You wouldn't expect the developer behind the Serious Sam series to pivot and create a first-person puzzle game, but that's just what Croteam did with The Talos Principle. It's always a risk going outside of your comfort zone and developing in a genre you're not as experienced with. When it works well, that risk pays off. And that's the case with The Talos Principle, which holds its own against other prominent puzzlers despite some drawbacks.
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Many puzzle games have one aspect in common: they all carry thought-provoking philosophical influences throughout, trying to engage players on a deeper level than most games. The Turing Test, Portal, The Witness, The Spectrum Retreat, Rime, and Pneuma: Breath of Life all ask profound questions, whether they be about life, loss, humanity, or even our health care system. The Talos Principle joins this group of games with the narrative it presents to the player.
The Talos Principle is heavily inspired by Greek mythology, though it includes references to other religions as well. The game practically hits you over the head with all of these references, from its visuals to its dialogue and even the notes you find in computers. For an aspect so important, you'd think its relation to your adventure would be at least a little apparent, but The Talos Principle ends up being confusing most of the time. All of the names you are thrown, like Elohim (God or Gods in Hebrew), have little meaning other than sounding sophisticated. And that's part of the problem. On the surface the game is shallow, but only when you unravel its layers do you discover its meaning. That could be taken as a complement to its depth, I just think The Talos Principle doesn't do a great job presenting it to players in a cohesive fashion.
What I do love is how The Talos Principle blends these mythological concepts together with elements straight out of science fiction. Specifically, artificial intelligence (AI). It's apparent from the beginning of the game that you're not playing as a human. You're playing as an android. Aside from this, it's quite easy to tell you're in a simulation of some sort from the get-go when the environment around you experiences odd glitches like the Matrix is falling apart. The juxtaposition of the old world versus the new is a nice touch.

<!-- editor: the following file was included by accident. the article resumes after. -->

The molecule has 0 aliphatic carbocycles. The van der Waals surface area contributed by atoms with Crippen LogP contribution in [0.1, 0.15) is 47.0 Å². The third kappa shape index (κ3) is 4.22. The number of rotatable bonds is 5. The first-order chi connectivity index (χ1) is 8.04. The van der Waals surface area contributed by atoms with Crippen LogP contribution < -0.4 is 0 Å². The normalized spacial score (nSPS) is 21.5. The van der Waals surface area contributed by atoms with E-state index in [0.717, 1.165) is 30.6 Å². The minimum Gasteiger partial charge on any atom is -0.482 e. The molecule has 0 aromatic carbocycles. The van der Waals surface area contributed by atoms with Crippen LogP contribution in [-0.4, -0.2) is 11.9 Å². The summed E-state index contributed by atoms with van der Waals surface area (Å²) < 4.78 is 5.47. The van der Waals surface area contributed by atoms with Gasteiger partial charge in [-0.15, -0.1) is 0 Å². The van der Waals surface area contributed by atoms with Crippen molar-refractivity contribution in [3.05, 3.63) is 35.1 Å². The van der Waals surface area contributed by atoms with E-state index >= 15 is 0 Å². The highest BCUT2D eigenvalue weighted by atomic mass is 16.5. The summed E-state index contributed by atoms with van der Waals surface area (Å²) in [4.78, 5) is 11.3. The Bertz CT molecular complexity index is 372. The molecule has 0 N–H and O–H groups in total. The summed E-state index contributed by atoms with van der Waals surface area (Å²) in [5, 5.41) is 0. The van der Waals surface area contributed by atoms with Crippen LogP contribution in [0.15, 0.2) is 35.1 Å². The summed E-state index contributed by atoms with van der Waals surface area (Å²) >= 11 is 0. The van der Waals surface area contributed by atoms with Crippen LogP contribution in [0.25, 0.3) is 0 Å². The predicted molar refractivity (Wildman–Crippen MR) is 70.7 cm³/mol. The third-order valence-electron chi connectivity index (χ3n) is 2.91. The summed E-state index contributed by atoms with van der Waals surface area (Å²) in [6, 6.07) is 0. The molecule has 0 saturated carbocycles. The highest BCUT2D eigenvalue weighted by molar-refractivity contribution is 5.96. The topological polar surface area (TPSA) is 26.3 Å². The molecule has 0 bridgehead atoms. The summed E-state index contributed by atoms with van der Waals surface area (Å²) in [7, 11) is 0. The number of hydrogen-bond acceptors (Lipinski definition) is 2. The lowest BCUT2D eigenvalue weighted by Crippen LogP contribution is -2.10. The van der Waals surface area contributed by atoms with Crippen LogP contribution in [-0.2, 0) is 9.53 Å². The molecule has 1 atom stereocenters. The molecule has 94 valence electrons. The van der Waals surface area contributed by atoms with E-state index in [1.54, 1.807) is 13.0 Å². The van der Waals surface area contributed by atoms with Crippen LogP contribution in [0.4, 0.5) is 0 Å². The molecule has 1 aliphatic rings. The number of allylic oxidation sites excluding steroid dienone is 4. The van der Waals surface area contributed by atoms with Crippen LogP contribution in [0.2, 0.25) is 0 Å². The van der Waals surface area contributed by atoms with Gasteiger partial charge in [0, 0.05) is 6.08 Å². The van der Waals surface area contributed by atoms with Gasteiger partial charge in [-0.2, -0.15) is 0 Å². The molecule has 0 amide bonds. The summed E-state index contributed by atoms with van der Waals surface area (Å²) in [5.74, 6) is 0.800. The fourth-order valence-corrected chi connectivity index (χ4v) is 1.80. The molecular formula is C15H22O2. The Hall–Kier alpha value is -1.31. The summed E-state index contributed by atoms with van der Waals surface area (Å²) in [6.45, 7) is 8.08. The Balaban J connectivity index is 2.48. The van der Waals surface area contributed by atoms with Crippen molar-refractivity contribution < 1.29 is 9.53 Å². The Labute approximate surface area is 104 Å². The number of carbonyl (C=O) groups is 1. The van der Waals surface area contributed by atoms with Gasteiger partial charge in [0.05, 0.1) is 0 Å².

The Talos Principle has its own "gimmick" to it. Portal sees you utilizing two teleportation portals. The Spectrum Retreat focuses on color-based mechanics. The Witness has you solving maze-like puzzles on grids. And The Talos Principle throws players into crumbling ruins that they'll need to carefully navigate, avoiding lasers and detonating roaming drones among other threats while simultaneously unblocking barriers, in order to acquire Sigils, which are essentially Tetris blocks. In the more than 100 puzzles you can play through, the premise is the same, even if it gets more difficult the further you progress. There's variety in later levels, but the opening hours can get quite repetitive.
This is both a blessing and a curse in puzzle games. Keeping the core gameplay the same while adding new mechanics or elements to spice it up ensures that players are kept on their toes without feeling completely lost. You don't want to confuse them with seemingly unrelated puzzles that require opposite ways of thinking. However, it's all too easy for them to start feeling repetitive. The Talos Principle unfortunately falls into the repetitive category at times, though that's not to say it's ever boring.
A dizzying world
The Talos Principle can make you genuinely dizzy while playing. I'm not sure if it's a motion blur issue or something else entirely, but its visuals did not sit right with me. I don't get motion sickness or headaches while playing games, even for hours on end, but The Talos Principle had me occasionally sitting back and blinking my eyes to get my bearings. This wasn't a major issue that stopped me from playing, but it was annoying.
Despite feeling repetitive, The Talos Principle excels at providing thoughtful challenges for players to overcome. Its narrative can get needlessly confusing, but it's well worth it to dig deeper and learn about the mysteries surrounding your adventure.
- Juxtaposition of mythology and science fiction.
- Thought-provoking narrative.
- Intuitive environment to explore.
- Challenging puzzles.
- Repetitive puzzles in the beginning.
- Can cause motion sickness.
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Is this like The Witness?
i played this in vr, very much enjoyed, since there's no top down view I remember 2 puzzles I had to draw out to get the top down view to figure them out. I was disappointed with the ending I chose, I did what I thought the game wanted me to do instead of what I personally wanted to do. I think there's like 3 or 4 different endings depending on how you choose to play the game.
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